• According to the 2002 Census of Agriculture, 50 percent of the farmers are 55 years of age or older, up only three percent from 1997. Average age of the principal operator is 55.3.
  • A recent survey of America’s young farmers and ranchers revealed that 97.2 percent planned to farm and ranch for life. And 90 percent said they would like their children to follow in their footsteps. This provides strong incentive for today’s farmers and ranchers to protect and preserve he natural resources on their property. Not only is the land and its resources farmer’s lifeblood today, it represents the future for his family and its business.
  • Forty-one percent of U.S. total land area is farmland (938.28 million acres). In 1900, the average farm size was 147 acres, compared to 441 acres today.
  • Experts still project that our population will add more than 2 billion within the next 40 years.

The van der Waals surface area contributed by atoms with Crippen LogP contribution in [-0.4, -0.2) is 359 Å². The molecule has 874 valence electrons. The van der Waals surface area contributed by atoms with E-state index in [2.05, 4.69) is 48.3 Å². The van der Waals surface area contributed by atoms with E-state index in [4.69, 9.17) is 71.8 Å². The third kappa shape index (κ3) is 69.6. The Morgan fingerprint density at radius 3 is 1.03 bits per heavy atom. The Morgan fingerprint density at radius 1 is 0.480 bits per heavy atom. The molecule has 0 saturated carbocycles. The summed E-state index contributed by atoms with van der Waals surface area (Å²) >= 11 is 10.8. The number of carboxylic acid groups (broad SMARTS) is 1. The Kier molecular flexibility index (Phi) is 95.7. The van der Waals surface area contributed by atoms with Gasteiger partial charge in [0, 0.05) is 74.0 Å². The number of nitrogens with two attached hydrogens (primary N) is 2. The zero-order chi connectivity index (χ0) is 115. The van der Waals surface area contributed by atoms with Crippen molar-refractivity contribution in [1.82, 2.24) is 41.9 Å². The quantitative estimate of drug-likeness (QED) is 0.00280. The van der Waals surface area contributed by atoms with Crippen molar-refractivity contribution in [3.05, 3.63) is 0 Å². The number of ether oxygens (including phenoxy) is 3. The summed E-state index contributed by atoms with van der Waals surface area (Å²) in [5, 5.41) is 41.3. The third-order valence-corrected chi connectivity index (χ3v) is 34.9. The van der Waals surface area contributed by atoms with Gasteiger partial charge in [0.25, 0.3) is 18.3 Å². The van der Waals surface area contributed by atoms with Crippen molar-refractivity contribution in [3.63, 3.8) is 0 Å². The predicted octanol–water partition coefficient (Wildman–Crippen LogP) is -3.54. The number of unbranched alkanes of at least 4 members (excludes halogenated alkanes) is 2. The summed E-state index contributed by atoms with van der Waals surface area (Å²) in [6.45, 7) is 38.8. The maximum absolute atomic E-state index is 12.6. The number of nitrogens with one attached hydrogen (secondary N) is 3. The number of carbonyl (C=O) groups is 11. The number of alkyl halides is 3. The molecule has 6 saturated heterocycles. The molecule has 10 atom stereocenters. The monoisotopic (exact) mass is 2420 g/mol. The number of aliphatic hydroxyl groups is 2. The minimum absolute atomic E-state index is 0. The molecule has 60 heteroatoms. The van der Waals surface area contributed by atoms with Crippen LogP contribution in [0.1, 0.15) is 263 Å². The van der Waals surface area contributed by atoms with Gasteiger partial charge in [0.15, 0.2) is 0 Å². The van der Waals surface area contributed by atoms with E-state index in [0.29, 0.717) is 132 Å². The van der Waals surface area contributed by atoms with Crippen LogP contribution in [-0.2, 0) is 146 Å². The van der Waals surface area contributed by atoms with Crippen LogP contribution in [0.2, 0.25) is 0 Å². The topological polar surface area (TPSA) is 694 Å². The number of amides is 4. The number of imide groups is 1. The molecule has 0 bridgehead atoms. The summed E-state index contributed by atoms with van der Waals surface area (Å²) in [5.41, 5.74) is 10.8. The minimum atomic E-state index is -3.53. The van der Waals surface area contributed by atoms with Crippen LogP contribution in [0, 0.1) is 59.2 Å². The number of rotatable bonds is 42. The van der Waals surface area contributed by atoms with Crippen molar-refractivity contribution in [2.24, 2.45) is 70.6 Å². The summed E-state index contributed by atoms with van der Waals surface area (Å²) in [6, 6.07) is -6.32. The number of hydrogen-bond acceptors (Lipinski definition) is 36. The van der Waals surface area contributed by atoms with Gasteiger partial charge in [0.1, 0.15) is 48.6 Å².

• The efficiency of U.S. farmers benefits the United States consumer in the pocketbook. Americans spend less on food than any other developed nation in the world. On average in 2004, Americans spent only 2% of their disposable income on meat and poultry, compared to 4.1 percent in 1970.
  • Farmers and ranchers are independent business people who provide for their families by growing and producing food and fiber. They use modern production techniques to increase the quality and quantity of the food they produce. In the 1960s one farmer supplied food for 25.8 persons in the U.S. and abroad. Today, one farmer supplies food for 144 people in the U.S. and abroad.

More facts can be found here: http://www.fb.org/index.php?action=newsroom.fastfacts

How do you feel about agriculture now?